Preparing for Private Equity Financing
“There is a significant amount of private equity capital chasing investment opportunities,” says Atlanta-based Fentress Seagroves, managing director in PricewaterhouseCoopers’ Transaction Services group. “And the pace is accelerating.”
Though private equity funds may be interested in a variety of opportunities that fit specific objectives, including turnaround situations, Avery Tuchman, a director with PricewaterhouseCoopers’ Transaction Services group in New York says, “the most marketable businesses tend to be those with solid cash flows, lower capital expenditure requirements, and products and services in markets viewed as growing.”
Of course, the objectives of a business will determine the types of capital it pursues. “If a company can borrow what it needs, a debt facility will ordinarily provide a relatively low cost of capital,” says Seagroves. “However, owners of mid-size companies seeking a way to get additional financing that their asset base or their equity base can’t supportor looking to create a liquidity eventmay want to explore private equity funding. Private equity can provide flexibility to achieve shareholder objectives, but it comes at a price.”
Why not just sell outright to a strategic investor? Again, that decision depends on the company and owner’s needs and objectives. “You have to assess the risk and benefit of taking only part of your money off the table up front, and selling your remaining share of the business laterversus selling the whole business all at once,” says Seagroves. “Private equity financing can be quite flexible, for example for objectives related to succession planning or unique structures, preserving employment for key employees, and other issues. Such considerations may affect pricing, and must be part of up-front discussions and negotiations.”
Since a private equity group is essentially buying into a business, the company needs to prepare itself as carefully as if it were selling the business. Obtaining the highest price in the marketplace hinges on fundamentals such as strength of the company’s financial position, the management team, business plan, customer base, and finding the right match. “You have to have financials that tell a story; a business infrastructure; a proven, capable management team; a business strategy; a growth approach; and specific objectives for the capital, such as whether it is going to provide some liquidity, but also growth,” observes Seagroves.
To find the right match, mid-size business owners must first know what they are looking for, and then do some research to seek out the private equity firms that may be interested.
“The owner’s decision to cash out and exit altogether as part of the financing arrangementor to receive some cash now but continue in a management role, and aim for a future paydayshould go hand-in-hand with the objectives of the private equity firms that are targeted,” says Tuchman. “Are they looking for an initial platform investment, or an add-on investment in a company that already has its management team in place?”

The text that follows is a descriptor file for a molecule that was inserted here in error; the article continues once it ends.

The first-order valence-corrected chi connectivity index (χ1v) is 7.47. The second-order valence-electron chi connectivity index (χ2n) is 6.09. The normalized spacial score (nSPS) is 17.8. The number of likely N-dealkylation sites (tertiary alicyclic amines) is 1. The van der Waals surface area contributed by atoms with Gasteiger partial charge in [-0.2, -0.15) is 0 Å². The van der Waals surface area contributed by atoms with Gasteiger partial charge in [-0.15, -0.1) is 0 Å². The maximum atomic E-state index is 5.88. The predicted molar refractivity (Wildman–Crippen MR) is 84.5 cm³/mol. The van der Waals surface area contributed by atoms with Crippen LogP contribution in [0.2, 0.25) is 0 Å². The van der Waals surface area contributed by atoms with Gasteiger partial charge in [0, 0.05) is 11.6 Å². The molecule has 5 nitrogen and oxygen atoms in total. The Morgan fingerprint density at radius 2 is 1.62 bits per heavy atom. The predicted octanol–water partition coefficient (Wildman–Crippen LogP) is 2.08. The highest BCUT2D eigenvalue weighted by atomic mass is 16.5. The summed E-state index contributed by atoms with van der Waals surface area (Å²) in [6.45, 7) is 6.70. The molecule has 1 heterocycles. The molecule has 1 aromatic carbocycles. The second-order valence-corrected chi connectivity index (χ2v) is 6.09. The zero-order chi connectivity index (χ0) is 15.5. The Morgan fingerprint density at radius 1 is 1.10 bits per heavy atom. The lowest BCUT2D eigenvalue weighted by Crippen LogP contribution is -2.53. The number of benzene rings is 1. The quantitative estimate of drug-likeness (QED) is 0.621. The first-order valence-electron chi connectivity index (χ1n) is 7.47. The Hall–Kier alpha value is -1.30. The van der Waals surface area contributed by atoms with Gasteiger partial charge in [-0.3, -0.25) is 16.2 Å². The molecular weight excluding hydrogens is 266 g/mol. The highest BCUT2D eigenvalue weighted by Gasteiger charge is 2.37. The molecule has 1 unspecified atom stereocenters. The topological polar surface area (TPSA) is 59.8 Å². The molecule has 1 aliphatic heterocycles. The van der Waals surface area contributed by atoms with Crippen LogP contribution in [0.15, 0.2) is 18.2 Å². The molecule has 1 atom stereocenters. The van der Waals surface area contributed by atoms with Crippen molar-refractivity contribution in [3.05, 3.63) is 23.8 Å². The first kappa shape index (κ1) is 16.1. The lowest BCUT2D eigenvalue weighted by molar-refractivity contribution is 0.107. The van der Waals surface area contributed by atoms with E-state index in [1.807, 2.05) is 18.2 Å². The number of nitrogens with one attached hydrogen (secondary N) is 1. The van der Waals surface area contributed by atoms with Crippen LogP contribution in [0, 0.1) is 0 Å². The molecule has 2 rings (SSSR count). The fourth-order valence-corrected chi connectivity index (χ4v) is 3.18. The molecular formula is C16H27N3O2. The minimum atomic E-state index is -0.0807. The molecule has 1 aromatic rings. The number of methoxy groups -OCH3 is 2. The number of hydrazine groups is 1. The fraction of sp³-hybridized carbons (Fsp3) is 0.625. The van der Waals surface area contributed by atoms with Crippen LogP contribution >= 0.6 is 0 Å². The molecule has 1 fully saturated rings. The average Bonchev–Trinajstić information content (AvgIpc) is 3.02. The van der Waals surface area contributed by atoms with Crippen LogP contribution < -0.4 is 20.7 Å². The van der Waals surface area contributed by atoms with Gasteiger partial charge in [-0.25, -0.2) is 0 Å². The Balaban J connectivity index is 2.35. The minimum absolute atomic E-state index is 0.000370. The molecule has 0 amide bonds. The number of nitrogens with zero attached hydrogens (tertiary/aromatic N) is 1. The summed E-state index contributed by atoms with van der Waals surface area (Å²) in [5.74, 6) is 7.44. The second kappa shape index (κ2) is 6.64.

Owners expecting to stay with the business need to understand the fund’s planned ownership horizon, its ultimate exit plan for the business, and how that fits with the owner’s post-deal vision. “The typical private equity ownership horizon is three-to-five years, although it may be shorter or longer depending on a variety of factors, not the least of which will be the availability of attractive exit opportunities during the ownership period,” says Tuchman.
Tracy Lefteroff, San Jose-based global managing partner with PricewaterhouseCoopers’ Private Equity and Venture Capital group has been involved in hundreds of private equity transactions over the last ten years. He observes that the businesses successful in obtaining funding tend to carefully manage the number of firms they approach, the information they provide, and the quality of their presentation.
“Don’t over-shop your deal,” says Lefteroff. “Instead, target your potential investors with an eye toward focusing on five or six, and work through that process before you shop it on a wide basis. Otherwise, some investors could perceive they risk a bidding war, or that the company is encountering problems in the fundraising process.”
This is definitely not a time to save the best for last. When seeking a short list of potential investors, it is essential to research them. “Fund websites generally will tell you the areas they favor, and are most interested in,” says Lefteroff. “You can observe this from the investments they have made in the past, and see if there are either complementary or competitive investments in your space. This could have the added benefit of enabling you to avoid sharing your executive summary with a firm that has a competitive investment, and could use your information to your disadvantage.”
Private equity investors look for the strong qualities of a successful business, including a competitive advantage in the marketplace, a diverse customer base and the typical elements of a solid business strategy. Prepare an executive summary so a potential investor can get the main focus of the investment, and key data that you want to provide, without getting bogged down with extensive pages of detail to digest.